The instant example is offered to show the viability of the instant select aluminosilicate catalyst for isomerization comparable to other aluminosilicate isomerization catalysts. This example is being offered as an illustrative embodiment of this invention and should not be construed as a limitation thereon.
One catalyst utilized in this example is commensurate with the catalyst of this invention and is a ferrierite catalyst as shown in U.S. Pat. No. 4,343,692. This essentially is a piperidine derived ferrierite prepared by the technique exemplified in U.S. Pat. No. 4,251,499. The ammonium ferrierite was converted to an acidic hydrogen form by calcination in air at 550° C. for two hours. Thereafter, 20 cc of undiluted hydrogen ferrierite was loaded into a reactor and pretreated at 975° F. for 10 hours under flowing nitrogen. The catalyst was cooled under nitrogen to 150° F. and 1-decene was introduced as exemplary of an alpha olefin reactant. Data collected at 150° F., 200° F. and 250° F. are exemplified in Tables 1 and 2.
TABLE 1______________________________________ISOMERIZATION ACTIVITY Reactor Percent PercentCatalyst Temp. °F. WHSV Isomerization Dimerization______________________________________Ferrierite (1) 150 1.63 93.2 4.70Ferrierite (2) 200 1.94 100.6 5.72Ferrierite (3) 250 1.67 102.3 10.26Ferrierite (4) 250 11.40 102.4 4.81______________________________________
TABLE 2______________________________________NORMALIZED MOLE PERCENT C10OLEFIN ISOMERSDouble Bond Ferrierite/ Ferrierite/ Ferrierite/ Ferrierite/Position (1) (2) (3) (4)______________________________________5 10.7 13.9 14.8 14.94 26.5 31.3 32.4 32.73 26.7 24.6 24.3 23.82 35.2 28.9 26.4 26.51 0.8 1.3 2.1 2.1Beta/Alpha 44.0 22.2 12.6 12.6______________________________________
Another molecular sieve comprising LZM-8 mordenite was utilized to determine its double-bond isomerization qualitites in the presence of the same feed material. Tables 3 and 4 demonstrate the results achieved at the respective reactor temperatures and space velocities.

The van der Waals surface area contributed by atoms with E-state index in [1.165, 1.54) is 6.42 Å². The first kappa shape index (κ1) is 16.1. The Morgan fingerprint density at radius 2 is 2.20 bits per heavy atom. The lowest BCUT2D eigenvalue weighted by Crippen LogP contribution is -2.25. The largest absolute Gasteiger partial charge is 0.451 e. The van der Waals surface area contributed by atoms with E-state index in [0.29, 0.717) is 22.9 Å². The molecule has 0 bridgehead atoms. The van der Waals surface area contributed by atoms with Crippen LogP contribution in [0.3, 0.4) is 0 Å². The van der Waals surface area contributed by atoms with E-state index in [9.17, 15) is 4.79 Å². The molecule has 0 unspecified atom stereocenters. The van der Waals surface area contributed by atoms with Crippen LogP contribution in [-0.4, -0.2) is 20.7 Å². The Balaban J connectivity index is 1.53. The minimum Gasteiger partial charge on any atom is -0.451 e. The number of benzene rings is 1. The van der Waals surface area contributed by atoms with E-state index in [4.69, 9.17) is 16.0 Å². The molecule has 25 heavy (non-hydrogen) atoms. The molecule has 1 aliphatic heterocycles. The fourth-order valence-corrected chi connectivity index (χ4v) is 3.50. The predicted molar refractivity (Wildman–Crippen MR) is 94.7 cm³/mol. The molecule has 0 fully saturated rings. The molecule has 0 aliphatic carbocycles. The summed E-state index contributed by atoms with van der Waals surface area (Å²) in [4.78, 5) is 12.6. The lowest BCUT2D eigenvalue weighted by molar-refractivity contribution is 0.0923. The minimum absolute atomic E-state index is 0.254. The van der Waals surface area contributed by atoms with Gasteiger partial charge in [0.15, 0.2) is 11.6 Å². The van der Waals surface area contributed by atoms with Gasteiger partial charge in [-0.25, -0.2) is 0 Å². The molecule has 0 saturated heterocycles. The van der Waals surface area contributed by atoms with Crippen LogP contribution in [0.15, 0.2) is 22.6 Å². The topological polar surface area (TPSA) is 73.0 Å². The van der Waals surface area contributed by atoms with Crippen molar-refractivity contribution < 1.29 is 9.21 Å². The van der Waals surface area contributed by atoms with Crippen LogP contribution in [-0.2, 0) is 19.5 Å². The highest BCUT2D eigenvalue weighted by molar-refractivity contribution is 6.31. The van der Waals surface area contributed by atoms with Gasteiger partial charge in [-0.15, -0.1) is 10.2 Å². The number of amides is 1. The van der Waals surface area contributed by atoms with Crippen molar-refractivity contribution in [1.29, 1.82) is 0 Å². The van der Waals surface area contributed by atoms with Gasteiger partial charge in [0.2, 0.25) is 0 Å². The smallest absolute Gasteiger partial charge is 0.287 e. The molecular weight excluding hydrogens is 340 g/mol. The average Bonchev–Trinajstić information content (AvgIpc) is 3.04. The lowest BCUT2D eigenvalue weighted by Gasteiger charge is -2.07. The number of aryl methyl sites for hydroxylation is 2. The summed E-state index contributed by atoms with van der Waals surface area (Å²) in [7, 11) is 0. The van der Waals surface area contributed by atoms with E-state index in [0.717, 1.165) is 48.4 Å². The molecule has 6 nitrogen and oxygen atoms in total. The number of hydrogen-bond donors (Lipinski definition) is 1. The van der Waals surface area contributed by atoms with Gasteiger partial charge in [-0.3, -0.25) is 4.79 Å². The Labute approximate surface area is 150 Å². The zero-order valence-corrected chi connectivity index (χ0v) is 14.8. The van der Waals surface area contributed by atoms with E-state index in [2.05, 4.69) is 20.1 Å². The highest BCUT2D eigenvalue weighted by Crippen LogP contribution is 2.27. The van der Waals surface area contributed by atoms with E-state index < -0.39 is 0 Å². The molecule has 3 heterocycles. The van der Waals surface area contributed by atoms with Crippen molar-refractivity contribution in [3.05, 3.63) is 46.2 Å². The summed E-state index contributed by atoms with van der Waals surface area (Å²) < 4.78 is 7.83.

TABLE 3______________________________________ Percent Percent Reactor Isomeri- Dimeri-Catalyst Temp. °F. WHSV zation zation______________________________________LZM-8 Mordenite(1) 203 2.70 77.8 1.53LZM-8 Mordenite(2) 202 2.80 64.1 0.80LZM-8 Mordenite(3) 256 2.50 69.0 1.89LZM-8 Mordenite(4) 333 2.50 82.6 4.49LZM-8 Mordenite(5) 333 2.60 100.2 8.61LZM-8 Mordenite(6) 337 2.70 101.3 4.93LZM-8 Mordenite(7) 305 2.20 100.9 1.86LZM-8 Mordenite(8) 305 2.00 99.2 1.29LZM-8 Mordenite(9) 305 2.10 90.4 1.15LZM-8 Mordenite(10) 305 2.20 86.4 1.00LZM-8 Mordenite(11) 306 2.40 82.7 0.90LZM-8 Mordenite(12) 306 2.50 81.8 1.02LZM-8 Mordenite(13) 306 2.50 90.5 0.71LZM-8 Mordenite(14) 305 2.60 71.1 0.47______________________________________
TABLE 4______________________________________NORMALIZED MOLE PERCENT C10OLEFIN ISOMERSDouble Bond Position Test No. 1 Test No. (5) Test No. 14______________________________________5 4.9 14.8 5.24 17.0 31.3 15.73 30.1 23.3 24.32 45.3 27.0 44.51 2.7 3.7 10.3Beta/Alpha 16.8 7.3 4.3______________________________________
It is apparent by a comparison of Tables 1 and 3 that the isomerization activity is totally different for a mordenite aluminosilicate vis-a-vis a ferrierite aluminosilicate. Also, a comparison of Tables 2 and 4 indicates that the normalized mole percent of C10 olefin isomers is different with the different respective aluminosilicates.
The catalyst used in this example is commensurate with the ferrierite catalyst of Example 1 with the exception that this ferrierite catalyst is doped with palladium as shown in U.S. Pat. No. 4,343,692. In this instance the ammonium form of the ferrierite was exchanged with a 2M soln. of Pd(NH3)4 (NO3)2 prior to pretreatment. The material was then pretreated as in Example 1 with the exception that a reduction of the Pd(2+) ion was effected by passage of hydrogen over the catalyst at atmospheric pressure for 2 hrs. at 650° F. prior to introduction of the 1-decene feed. Data collected at 205° F. are exemplified in Tables 5 and 6.